BRIEF DESCRIPTION OF THE INVENTION

A device for supporting a human foot of a prone, supine, or side-lying patient for suspending the heel area free of support contact to prevent or treat decubitus ulceration on the heel. The device includes a plurality of resilient foam layers, each approximately one to two inches in height (or thickness) and preferably made from a product known under the trademark ZIMFOAM, the layers being joined together in a stacked, vertical array by a pair of web-like straps connected through each layer and issuing from the top of the device, the straps being a sufficient length for engagement around the dorsal area of the patient's foot.

The straps further include fabric-like fasteners, known under the trademark VELCRO, or vel foam disposed near each free end for the length of each strap to fit the device to a particular foot. The straps are fastened together and threaded through in a layer aperture to form either a criss-cross pattern over the top of the foot or a parallel pattern, as desired to change pressure position of the straps themselves.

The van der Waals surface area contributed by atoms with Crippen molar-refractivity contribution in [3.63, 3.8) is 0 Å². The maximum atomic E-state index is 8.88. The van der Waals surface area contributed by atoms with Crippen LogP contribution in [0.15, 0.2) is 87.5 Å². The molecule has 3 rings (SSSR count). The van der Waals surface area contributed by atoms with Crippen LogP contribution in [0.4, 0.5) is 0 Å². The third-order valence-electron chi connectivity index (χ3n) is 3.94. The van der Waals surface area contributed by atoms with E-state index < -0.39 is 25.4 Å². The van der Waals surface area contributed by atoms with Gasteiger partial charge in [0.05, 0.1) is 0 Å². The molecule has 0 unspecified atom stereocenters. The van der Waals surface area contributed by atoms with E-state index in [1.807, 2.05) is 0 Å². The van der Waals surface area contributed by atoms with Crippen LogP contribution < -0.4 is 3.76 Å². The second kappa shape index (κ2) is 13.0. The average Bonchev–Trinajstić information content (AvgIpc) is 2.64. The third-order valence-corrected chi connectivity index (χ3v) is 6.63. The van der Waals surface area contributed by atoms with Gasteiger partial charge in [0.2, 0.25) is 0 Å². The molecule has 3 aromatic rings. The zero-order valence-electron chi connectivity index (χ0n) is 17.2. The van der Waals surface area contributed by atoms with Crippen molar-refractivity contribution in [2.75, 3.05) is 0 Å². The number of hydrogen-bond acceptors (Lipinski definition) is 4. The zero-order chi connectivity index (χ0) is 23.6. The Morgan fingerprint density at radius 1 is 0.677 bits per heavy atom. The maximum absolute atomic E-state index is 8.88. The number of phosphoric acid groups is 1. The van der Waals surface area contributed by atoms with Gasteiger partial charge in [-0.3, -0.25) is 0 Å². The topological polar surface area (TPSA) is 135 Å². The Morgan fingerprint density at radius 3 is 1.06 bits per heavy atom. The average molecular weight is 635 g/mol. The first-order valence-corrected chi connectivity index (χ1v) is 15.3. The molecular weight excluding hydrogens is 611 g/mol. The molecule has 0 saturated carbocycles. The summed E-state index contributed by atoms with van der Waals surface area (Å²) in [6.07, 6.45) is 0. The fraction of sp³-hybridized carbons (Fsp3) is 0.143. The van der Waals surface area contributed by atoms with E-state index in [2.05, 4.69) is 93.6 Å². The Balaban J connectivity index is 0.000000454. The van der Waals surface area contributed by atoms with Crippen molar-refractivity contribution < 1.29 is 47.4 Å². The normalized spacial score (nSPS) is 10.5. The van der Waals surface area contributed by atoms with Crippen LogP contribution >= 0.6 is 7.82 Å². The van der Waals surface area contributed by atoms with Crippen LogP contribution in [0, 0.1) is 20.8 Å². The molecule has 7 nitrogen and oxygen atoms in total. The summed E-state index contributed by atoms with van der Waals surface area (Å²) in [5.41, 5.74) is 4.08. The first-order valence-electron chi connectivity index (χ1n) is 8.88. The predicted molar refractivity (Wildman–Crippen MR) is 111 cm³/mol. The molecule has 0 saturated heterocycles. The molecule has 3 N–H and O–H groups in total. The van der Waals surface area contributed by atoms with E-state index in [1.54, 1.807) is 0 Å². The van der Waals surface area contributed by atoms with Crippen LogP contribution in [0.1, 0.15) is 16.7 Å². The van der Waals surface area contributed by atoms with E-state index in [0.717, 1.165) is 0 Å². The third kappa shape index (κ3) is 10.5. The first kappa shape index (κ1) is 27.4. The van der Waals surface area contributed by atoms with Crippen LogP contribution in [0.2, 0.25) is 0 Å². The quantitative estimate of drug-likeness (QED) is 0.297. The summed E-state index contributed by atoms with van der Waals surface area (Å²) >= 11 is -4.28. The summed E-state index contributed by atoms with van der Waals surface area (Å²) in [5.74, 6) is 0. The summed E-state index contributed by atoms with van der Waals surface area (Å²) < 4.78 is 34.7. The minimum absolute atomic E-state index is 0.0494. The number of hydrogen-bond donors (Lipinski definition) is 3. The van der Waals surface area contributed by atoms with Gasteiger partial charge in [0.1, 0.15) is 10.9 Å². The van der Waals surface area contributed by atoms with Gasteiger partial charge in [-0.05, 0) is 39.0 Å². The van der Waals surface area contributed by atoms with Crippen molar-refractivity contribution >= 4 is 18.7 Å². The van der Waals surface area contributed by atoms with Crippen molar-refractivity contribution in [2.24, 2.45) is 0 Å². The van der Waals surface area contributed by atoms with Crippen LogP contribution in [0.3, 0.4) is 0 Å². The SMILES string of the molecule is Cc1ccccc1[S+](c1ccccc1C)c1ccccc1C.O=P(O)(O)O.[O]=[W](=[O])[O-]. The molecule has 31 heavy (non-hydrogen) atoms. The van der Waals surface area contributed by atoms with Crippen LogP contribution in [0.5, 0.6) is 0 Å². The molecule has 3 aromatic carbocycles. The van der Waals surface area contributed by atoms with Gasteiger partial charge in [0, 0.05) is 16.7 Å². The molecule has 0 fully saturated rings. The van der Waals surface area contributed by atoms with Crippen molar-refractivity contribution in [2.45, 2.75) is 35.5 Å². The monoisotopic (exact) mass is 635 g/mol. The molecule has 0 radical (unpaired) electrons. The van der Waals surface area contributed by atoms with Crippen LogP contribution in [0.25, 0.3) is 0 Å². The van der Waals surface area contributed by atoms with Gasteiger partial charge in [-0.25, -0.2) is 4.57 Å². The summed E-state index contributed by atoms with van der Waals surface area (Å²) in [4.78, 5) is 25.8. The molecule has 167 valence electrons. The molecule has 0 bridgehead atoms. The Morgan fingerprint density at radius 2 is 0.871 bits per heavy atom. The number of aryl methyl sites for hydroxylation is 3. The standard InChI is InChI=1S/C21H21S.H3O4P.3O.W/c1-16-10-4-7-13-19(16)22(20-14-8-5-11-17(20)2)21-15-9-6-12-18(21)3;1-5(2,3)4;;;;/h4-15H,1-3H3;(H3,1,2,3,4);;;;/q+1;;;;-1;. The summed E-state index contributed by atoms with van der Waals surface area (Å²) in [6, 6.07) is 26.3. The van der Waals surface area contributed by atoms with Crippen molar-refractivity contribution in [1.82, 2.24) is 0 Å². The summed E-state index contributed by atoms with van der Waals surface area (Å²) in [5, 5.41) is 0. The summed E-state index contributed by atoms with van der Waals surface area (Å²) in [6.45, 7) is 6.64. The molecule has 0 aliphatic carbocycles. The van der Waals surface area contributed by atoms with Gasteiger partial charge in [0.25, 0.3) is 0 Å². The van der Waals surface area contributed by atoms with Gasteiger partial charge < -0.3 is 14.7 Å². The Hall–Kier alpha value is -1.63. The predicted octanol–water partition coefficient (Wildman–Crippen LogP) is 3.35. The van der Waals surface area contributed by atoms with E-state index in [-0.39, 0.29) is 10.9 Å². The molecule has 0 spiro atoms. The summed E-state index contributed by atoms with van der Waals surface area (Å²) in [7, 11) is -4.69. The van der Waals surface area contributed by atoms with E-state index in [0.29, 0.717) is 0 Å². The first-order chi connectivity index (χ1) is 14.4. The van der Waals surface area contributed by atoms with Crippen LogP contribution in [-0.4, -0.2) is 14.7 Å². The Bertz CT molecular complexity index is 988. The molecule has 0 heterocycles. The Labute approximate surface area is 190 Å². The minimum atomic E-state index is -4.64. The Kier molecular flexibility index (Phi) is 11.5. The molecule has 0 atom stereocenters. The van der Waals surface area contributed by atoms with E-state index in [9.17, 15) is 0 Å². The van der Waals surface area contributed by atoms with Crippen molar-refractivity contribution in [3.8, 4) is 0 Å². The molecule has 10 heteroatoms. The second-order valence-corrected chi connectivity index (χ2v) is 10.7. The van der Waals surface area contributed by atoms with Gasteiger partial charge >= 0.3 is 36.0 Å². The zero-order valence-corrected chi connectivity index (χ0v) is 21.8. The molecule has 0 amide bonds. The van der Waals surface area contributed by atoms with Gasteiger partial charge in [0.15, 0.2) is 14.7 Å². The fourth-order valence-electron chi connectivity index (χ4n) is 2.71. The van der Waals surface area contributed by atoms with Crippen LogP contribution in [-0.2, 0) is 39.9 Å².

Each individual foam layer includes a centrally located aperture which when joined together with other layer apertures coaxially forms a central heel receiving chamber disposed through the entire thickness or height of the supporting device. Each layer may be quickly removed or installed on the straps for enlargement or reduction in the overall thickness of the support for variations necessitated by differences in weight or sizes of the patient's foot.